(6) Table of Contents Acknowledgment..………………………………………..………………………………i English Abstract…………………………………………..……………………………ii Chinese Abstract………………………………………..………………………………iv List of Tables…………………………………………………………..………………vi List of Figures………………………………………………………………………....vii Introduction……………………………………………………………………………...1 Research Background...………………………………………………………….1 BEAR Group……..………………………………………………………...…….2 The Purpose of Current Research…………………….………………………...3 Study 1: Exploratory of Emotion and Behavioral Problem Profiles…..………………….7 Method…………………………………………………………………………...7 Results………………………………………………………………………….13 Summary………………………………………………………………………..18 Study 2: Multilevel Modeling……………………….………………………………….20 Method………………………………………………………………………….20 Results………………………………………………………………………….31 Summary………………………………………………………………………..47 Discussion……………………………………………………………………………....49 Counseling Implication…………………………………………………………53 Limitations and Future Directions………………………………………………53 Reference…………………………………………………………………………….....55. v.

(7) List of Tables Table 1. Descriptive Statistics and Correlations for Manifest Variables………………14. Table 2. Fit Indices Latent Profile Analyses for Two to Six Class Models (N = 307)……………………………………………………………………….....16. Table 3. Means and Post Hoc Comparisons for Manifest Variables with the Three-Class Model (N = 307)…………………………..…………………………………18. Table 4. Dual Emotion Regulation Model…………………………………………….24. Table 5. Numbers of Waves of Data Collection for Three Semesters…...…………….27. Table 6. Descriptive Statistics for Study Variables………………………...…………32. Table 7. Fixed Effects Estimation of Three-Level Conditional Growth Model for Negative Affect…………………………………………………...…………37. Table 8. Fixed Effects Estimation of Three-Level Conditional Growth Model for Understanding Emotion Connotations from Student Clients’ Perspectives….38. Table 9. Fixed Effects Estimation of Three-Level Conditional Growth Model for Cultivating Emotion Strategies from Student Clients’ Perspectives…………41. Table 10 Fixed Effects Estimation of Three-Level Conditional Growth Model for Understanding Emotion Connotations from Teachers’ Perspectives...………42 Table 11 Fixed Effects Estimation of Three-Level Conditional Growth Model for Cultivating Emotion Strategies from Teachers’ Perspectives..............………45 Table 12 Fixed Effects Estimation of Three-Level Conditional Growth Model for Academic Efficacy…………………………………………..............………47. vi.

(8) List of Figures Figure 1 Emotion and Behavioral Problem Profiles………………………...…………16 Figure 2 Between-Level Interaction for the Percentage of Student Clients with Hidden Problems and Change in Negative Affect…………………………………....34 Figure 3 Between-Level Interaction for the Percentage of Student Clients with Impulsive Problems and Change in Negative Affect....…...…………………35 Figure 4 Between-Level Interaction for the Student Clients with Impulsive Problems and Change in Negative Affect………………..……………………………..36 Figure 5 Between-Level Interaction for the Student Clients with Hidden Problems and Change in Cultivating Emotion Strategies from Student Clients’ Perspective…………………………………………………………………..40 Figure 6 Between-Level Interaction for the Percentage of Student Clients with Impulsive Problems and Change in Cultivating Emotion Strategies from Teachers’ Perspectives.…………………………………………...…………44 Figure 7 Between-Level Interaction for the Student Clients with Impulsive Problems and Change in Academic Efficacy...……………..…………………………..46. vii.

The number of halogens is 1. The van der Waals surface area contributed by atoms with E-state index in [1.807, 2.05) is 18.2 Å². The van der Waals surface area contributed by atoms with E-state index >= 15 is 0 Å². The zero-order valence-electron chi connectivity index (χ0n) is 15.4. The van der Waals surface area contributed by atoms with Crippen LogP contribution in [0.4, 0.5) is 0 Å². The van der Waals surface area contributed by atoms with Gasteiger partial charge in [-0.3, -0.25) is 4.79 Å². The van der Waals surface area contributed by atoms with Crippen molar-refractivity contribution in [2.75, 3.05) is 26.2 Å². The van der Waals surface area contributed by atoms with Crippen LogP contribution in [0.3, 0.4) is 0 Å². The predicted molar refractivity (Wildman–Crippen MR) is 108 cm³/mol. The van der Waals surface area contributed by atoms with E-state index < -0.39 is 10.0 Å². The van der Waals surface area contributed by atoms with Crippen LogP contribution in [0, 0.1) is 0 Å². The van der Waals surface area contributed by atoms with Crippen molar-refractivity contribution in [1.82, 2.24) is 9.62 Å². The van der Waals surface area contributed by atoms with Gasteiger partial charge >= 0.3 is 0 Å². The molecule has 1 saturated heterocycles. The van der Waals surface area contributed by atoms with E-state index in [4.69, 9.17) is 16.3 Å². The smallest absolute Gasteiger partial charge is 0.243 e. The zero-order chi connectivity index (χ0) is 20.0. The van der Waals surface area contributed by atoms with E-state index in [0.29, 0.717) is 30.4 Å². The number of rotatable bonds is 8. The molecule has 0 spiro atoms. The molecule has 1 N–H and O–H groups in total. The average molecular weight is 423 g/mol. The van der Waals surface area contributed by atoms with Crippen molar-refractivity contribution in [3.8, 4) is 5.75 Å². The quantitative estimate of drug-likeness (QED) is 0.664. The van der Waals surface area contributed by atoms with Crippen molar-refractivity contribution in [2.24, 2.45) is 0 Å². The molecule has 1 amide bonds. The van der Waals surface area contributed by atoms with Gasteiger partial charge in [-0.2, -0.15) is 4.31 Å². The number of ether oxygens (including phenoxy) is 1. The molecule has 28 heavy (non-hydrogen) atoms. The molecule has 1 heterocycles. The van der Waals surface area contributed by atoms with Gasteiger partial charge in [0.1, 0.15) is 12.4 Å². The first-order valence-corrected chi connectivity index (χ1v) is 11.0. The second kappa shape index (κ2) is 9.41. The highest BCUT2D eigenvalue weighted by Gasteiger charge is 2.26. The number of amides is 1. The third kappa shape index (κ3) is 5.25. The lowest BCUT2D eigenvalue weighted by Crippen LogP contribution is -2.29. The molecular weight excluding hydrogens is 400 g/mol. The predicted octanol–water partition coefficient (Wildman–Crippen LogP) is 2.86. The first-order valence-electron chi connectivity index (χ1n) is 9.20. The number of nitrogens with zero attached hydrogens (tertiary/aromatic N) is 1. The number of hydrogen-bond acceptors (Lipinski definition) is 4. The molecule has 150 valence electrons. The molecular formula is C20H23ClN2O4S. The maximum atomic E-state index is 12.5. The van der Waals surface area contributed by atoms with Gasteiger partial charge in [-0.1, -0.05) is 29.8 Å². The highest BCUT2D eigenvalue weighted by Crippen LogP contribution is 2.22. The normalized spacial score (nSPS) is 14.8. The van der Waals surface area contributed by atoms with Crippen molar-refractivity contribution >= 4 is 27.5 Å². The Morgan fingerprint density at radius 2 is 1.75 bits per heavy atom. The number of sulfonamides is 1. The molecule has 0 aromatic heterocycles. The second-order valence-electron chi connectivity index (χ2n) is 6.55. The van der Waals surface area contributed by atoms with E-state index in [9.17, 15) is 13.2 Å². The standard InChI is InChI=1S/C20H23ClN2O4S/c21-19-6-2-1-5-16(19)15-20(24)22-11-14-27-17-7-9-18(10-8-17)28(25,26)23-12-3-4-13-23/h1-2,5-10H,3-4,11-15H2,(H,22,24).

(9) Introduction Research Background Emotional and behavioral problems in children and adolescents have been a major concern in school counseling. Emotional and behavioral problems during childhood have significant negative impacts on the individual, family, and society (Ogundele, 2018). A recent review of the literature (Ogundele, 2018) reported that emotional and behavioral problems in childhood were frequently associated with academic failure, occupational, and psychosocial functioning. Severe behavioral problems (e.g., substance abuse, delinquency, and intention to engage in high-risk behaviors) are negatively associated with life satisfaction among Hong Kong Chinese adolescents, with behavioral problems and life satisfaction had a bidirectional relationship (Sun & Shek, 2010). There were many approaches of psychological interventions for children and adolescents with emotional and behavioral concerns that were used in schools, such as individual-based, small-group approach, classroom-based, web-based, parenting programs, etc. (Arnarson & Craighead, 2011; Gardner et al., 2017; Moeini et al., 2019; Stallard et al., 2014; Tsai, 2018). However, the effectiveness of interventions was not consistent for targeted programs (i.e., interventions for at-risk populations or populations with existing symptoms; Arnarson & Craighead, 2011). For example, when examining the effectiveness of cognitive behavioral therapy intervention for student clients with emotional problems (i.e., FRIENDS program) that were delivered in a small group format, Shortt et al. (2001) found that 69% of children were diagnosis-free after the intervention, compared to 6% of children in the control groups, hence suggested that FRIENDS was an effective treatment for clinically anxious children. On the other hand, Miller et al. (2011) found that there was no intervention effect, with children in both 1.